In many ways, an endurance race is a test of how much physical challenge an athlete can endure. When it comes to equine athletes, though, there’s the complicating factor of ensuring we’re not asking too much of an animal—especially one who didn’t choose to participate.

That’s why scientists in Qatar have honed-in on biomarkers that might signal which horses are ready to race—and which are not. If confirmed through additional studies, their new findings could protect horses from reaching breaking limits, the researchers say.

In a sport in which up to 70 percent of competitors get eliminated before the finish line, it makes sense to know which athletes have the stamina to run the race. Thanks to six biomarkers that have just been identified as linked to fitness in endurance horses, we might finally be able to know which horses have the breeding and especially conditioning necessary to the task, before asking the animals to go through with it, according to Qatar researchers.

In their new pilot study, scientists have discovered a set of metabolic proteins that accurately predicted horses’ performance in endurance races. Armed with such knowledge, people could potentially prevent catastrophic events that might occur from pushing horses too far, said Tatiana Vinardell, DVM, IPSAV, MSc, PhD, of the Equine Veterinary Medical Center and of the College of Health and Life Sciences at Hamad Bin Khalifa University, both affiliated with the Qatar Foundation, in Doha, Qatar.

The biomarkers identified in this research won’t tell you if your horse is going to win, but at least they might say if he’s going to finish the race—meaning he has all the right conditions and that all the right parameters are set up for him to achieve good results in these conditions, say the researchers. Image Dreamstime.

“The biomarkers won’t tell you if your horse is going to win, but at least they might say if he’s going to finish the race—meaning he has all the right conditions and that all the right parameters are set up for him to achieve good results in these conditions,” Vinardell said. “As a result, you could avoid welfare issues, or horses dying or being dehydrated, or sustaining a fracture.”

Vinardell and her fellow researchers took blood plasma samples from 47 endurance horses before and after competing in races of 80, 100, or 120 kilometers. Because some of these horses ran in more than one race, the researchers collected a total of 62 before-and-after pairs of samples, which included plasma from 22 horses with strong finishes as well as the 40 which were eliminated for various health reasons (or in three cases, a rider fall).

They noted that none of the standard health test parameters at the start of the race—chemical profiles, heart rates, and dehydration rates—differed between the horses that ultimately finished and those that didn’t, Vinardell said.

However, using mass spectrometry, they also assessed the small molecule (metabolite) profiles of each horse in detail. And here, they found some distinct differences pre-race between finishers and non-finishers. Of the 792 metabolites they measured, they identified six that were reliably different at the start of the race in successful versus eliminated horses.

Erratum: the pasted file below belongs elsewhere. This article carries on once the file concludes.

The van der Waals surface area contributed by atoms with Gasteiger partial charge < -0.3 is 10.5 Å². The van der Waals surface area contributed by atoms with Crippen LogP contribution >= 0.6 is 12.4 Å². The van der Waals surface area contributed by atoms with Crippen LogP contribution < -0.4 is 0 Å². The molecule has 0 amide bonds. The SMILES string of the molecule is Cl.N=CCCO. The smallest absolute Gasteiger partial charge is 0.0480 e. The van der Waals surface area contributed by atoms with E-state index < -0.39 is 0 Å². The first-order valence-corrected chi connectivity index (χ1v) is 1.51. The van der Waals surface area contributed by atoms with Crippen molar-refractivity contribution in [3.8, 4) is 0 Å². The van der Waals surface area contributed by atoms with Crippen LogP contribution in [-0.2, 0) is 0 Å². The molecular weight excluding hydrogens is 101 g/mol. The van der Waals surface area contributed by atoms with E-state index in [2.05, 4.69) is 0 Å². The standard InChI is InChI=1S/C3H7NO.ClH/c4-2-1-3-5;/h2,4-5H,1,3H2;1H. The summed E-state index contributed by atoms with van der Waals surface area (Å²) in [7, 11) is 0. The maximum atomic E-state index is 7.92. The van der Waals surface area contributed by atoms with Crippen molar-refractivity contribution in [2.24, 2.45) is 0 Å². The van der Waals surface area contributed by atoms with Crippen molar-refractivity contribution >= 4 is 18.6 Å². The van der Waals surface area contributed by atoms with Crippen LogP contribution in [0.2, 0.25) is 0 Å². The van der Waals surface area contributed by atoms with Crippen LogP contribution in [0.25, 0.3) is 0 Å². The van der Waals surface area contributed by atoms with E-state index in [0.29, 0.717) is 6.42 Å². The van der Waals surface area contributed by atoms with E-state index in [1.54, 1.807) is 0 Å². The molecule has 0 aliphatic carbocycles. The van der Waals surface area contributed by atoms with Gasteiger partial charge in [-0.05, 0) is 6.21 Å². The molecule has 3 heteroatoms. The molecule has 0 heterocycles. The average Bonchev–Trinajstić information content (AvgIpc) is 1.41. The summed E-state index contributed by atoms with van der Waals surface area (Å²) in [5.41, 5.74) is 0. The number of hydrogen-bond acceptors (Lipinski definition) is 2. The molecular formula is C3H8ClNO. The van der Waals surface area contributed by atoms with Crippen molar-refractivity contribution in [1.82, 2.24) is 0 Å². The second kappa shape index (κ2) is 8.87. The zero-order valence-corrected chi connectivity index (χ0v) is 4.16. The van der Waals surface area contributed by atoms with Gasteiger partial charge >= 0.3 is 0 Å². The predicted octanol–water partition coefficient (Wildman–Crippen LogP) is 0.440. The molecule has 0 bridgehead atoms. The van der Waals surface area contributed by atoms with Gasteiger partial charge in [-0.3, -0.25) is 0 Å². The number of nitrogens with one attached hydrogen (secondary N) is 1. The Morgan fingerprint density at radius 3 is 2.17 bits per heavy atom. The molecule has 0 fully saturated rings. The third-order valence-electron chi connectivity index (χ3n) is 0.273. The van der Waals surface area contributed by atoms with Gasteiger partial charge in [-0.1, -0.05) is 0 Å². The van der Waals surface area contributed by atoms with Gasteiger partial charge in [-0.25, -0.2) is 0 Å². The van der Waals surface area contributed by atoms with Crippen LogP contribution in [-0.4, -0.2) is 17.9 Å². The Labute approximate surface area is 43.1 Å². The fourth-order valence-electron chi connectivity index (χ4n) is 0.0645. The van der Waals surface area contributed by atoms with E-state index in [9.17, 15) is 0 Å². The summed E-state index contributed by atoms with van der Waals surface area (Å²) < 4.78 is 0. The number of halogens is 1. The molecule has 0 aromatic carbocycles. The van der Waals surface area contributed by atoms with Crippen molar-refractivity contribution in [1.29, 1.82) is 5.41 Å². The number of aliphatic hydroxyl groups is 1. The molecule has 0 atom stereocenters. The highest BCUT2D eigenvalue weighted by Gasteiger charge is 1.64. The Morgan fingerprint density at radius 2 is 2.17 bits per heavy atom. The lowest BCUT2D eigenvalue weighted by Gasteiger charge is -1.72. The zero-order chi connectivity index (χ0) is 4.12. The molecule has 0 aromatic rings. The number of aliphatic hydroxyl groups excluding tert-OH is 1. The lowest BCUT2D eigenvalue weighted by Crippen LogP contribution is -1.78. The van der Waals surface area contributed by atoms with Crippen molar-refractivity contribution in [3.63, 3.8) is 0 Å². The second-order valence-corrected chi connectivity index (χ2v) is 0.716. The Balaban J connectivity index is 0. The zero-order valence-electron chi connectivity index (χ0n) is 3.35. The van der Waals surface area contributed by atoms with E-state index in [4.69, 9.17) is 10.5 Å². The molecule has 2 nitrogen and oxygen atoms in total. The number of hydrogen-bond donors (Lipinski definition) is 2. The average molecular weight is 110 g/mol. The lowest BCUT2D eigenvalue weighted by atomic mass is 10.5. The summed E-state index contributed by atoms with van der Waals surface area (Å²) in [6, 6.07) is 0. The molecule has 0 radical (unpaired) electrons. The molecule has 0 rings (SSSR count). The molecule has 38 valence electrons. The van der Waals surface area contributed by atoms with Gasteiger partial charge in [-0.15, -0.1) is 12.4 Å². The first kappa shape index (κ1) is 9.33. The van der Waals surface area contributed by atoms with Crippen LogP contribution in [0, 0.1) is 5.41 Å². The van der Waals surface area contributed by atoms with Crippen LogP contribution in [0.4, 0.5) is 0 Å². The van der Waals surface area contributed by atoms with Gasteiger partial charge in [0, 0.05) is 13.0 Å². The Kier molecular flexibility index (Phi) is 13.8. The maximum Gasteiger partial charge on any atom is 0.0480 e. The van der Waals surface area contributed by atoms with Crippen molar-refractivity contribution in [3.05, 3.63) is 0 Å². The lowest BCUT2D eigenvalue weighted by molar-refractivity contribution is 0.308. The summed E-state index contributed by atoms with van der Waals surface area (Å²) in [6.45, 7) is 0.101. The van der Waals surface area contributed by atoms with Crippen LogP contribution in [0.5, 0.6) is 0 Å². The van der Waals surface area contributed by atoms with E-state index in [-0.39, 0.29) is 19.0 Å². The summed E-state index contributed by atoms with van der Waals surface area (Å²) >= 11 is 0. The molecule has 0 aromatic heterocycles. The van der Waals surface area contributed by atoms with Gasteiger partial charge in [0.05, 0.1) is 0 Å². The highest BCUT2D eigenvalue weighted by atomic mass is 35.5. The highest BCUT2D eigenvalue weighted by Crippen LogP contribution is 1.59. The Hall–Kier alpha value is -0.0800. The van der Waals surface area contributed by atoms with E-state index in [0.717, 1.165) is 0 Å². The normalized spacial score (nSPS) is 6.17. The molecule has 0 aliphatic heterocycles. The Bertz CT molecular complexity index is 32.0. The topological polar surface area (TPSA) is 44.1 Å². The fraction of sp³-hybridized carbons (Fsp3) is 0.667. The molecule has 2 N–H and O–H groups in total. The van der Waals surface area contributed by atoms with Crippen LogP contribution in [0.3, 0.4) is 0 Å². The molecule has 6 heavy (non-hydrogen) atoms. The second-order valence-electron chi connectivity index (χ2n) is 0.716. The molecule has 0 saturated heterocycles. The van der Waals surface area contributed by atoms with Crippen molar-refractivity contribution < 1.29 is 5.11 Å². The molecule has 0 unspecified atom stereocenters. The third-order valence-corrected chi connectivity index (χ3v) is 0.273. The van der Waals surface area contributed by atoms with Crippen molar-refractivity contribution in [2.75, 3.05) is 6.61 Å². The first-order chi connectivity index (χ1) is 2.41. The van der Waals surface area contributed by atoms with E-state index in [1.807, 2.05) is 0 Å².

Specifically, those metabolites were imidazole propionate, pipecolate, ethylmalonate, 2R-3R-dihydroxybutyrate, β-hydroxy-isovalerate, and X-25455. These biomarkers could red-flag horses that are truly ready to race and those that aren’t, thereby potentially helping prevent pushing endurance horses to their limits.

“We were really surprised to find these six metabolites so consistently; we thought the results would be more varied, especially because the horses were eliminated at so many different parts of the race,” Vinardell said. “So we were honestly really happy to see this set [as potential biomarkers].”

Even so, the findings can’t yet be considered conclusive, she warned. “This research is still really in the early stages, but if we can validate this through additional studies, that could lead to a test that looks specifically for those six markers,” said Vinardell. Although validation studies were planned, they had to be postponed due to Covid-19 restrictions. “We’re really looking forward to repeating the study to see if we find the same trends,” she said.

Interestingly, they also identified more than 400 metabolites that significantly changed in the horses before and after the race (regardless of whether they completed the race or not), Vinardell added. These molecules—all involved in the metabolism of lipids and amino acids—suggest particular pathways horses’ bodies use during endurance racing.

As for the six predictive metabolites, they probably have little to do with breeding and are more likely a reflection of conditioning, explained Vinardell. “Arabian horses are already bred for endurance and have the genes for this kind of race,” she said. “But [a successful race] isn’t all about genetics or ‘the right parents’ or whatever. It takes a lot of training.

“Even if it’s supposed to be a good horse, if you train it the wrong way, you will have terrible results,” she continued. “So we have to find a way of assessing that before putting the horse through an entire competition when he’s not ready for it.”

Further studies will confirm whether Vinardell’s team has successfully achieved that objective, she said.

 The journal article by Halama, Anna; Oliveira, Joao M.; Filho, Silvio A.; Qasim, Muhammad; Achkar, Iman W.; Johnson, Sarah; Suhre, Karsten; Vinardell, Tatiana. Titled: “Metabolic Predictors of Equine Performance in Endurance Racing” is open access and can be found here.